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Phone Line Troubleshooting

Not all phone lines are capable of supporting connection speeds higher than 28.8 and bad line conditions can adversely affect your modem's connect speed. Your modem will always try to negotiate a connection at the fastest speed possible given the current phone line quality. To connect at optimum speeds, your local phone line must be in excellent condition with no static or signal loss. If there is any static, crosstalk, or signal loss over the telephone line, your modem will drop down in speed to compensate for the line noise in order to establish a connection speed that will be stable enough to use given these conditions. Keep in mind that line conditions fluctuate constantly. If for some reason the line conditions deteriorate drastically, the modem will no longer be able to maintain a connection and will simply give up and disconnect.

If you're not connecting to us as fast as you'd like, you might want to consider these troubleshooting techniques:

  • If there is a telephone, answering machine, etc., plugged into the back of the modem, unplug it from the back of the modem. The modem is supposed to ignore devices plugged into it when it is online, but that is not always the case.
  • Try disconnecting additional telephony devices (fax, phones, answering machines, alarm systems, etc.) from the phone line, even if they're in a different room.
  • Also try running the phone line directly from the back of the modem to the wall, without passing through surge suppressors, splitters, phone line extenders, etc.
  • Not all phone lines are capable of supporting connection speeds higher than 28.8 Multiple digital/analog conversions will prevent the use of 56K technology and limit your modem to V.34 speeds (a maximum of 33.6K). To test the capabilities of your phone line try using 3Com's line test. However, don't put all of your faith in it. It can tell you that your phone line supports 56K when in fact it doesn't, and vice versa. If you must use the test line, 3Com recommends calling it multiple times. On some calls it may say your line supports 56K and on other calls it may say the opposite. The fact that your modem can connect at 56K speeds to a long distance number is no guarantee that the same is true of local numbers, and vice versa. Long distance calls may be routed through telephone circuits which are significantly better or significantly worse than the local circuits used to connect to NETDOOR.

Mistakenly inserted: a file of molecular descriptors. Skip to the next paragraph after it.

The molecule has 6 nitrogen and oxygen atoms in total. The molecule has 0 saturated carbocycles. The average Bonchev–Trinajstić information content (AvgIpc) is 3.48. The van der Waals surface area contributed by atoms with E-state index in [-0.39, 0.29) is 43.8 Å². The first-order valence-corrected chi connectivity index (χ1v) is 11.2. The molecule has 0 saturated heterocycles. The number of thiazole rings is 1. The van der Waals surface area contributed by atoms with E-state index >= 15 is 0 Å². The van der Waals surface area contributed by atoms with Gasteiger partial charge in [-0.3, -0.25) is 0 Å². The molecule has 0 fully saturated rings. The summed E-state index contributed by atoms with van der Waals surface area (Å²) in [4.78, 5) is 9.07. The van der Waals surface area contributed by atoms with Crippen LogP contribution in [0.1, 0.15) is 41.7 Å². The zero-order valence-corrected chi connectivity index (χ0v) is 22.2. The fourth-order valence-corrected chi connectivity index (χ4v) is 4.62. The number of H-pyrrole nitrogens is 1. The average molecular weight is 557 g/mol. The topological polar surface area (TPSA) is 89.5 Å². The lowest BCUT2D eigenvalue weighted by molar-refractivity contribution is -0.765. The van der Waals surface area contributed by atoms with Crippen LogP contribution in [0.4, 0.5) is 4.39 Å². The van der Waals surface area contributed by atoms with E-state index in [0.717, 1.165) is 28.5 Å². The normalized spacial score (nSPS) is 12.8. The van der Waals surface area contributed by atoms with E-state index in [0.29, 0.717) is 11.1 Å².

• The least bit of static, line noise or cross talk affects the solidity and speed of the connection. If you believe this may be the case, you could get a phone company technician to come out and look at your lines and make sure they are clear of static. Although if you choose to do so, we would recommend not mentioning the Internet or modems to the technician as phone companies only guarantee a 9600 connection speed. Instead, describe your line problems using their lingo, such as "static" or "crosstalk" (hearing other voices on the line during your conversations). Hopefully this will convince them to do some troubleshooting on your line which may or may not lead to a higher, more stable connect speed for you.

NOTE: Reasonable connect rates are between 40-45K for an X2 or v.92 modem or 26.4-28.8K for a 28.8 modem.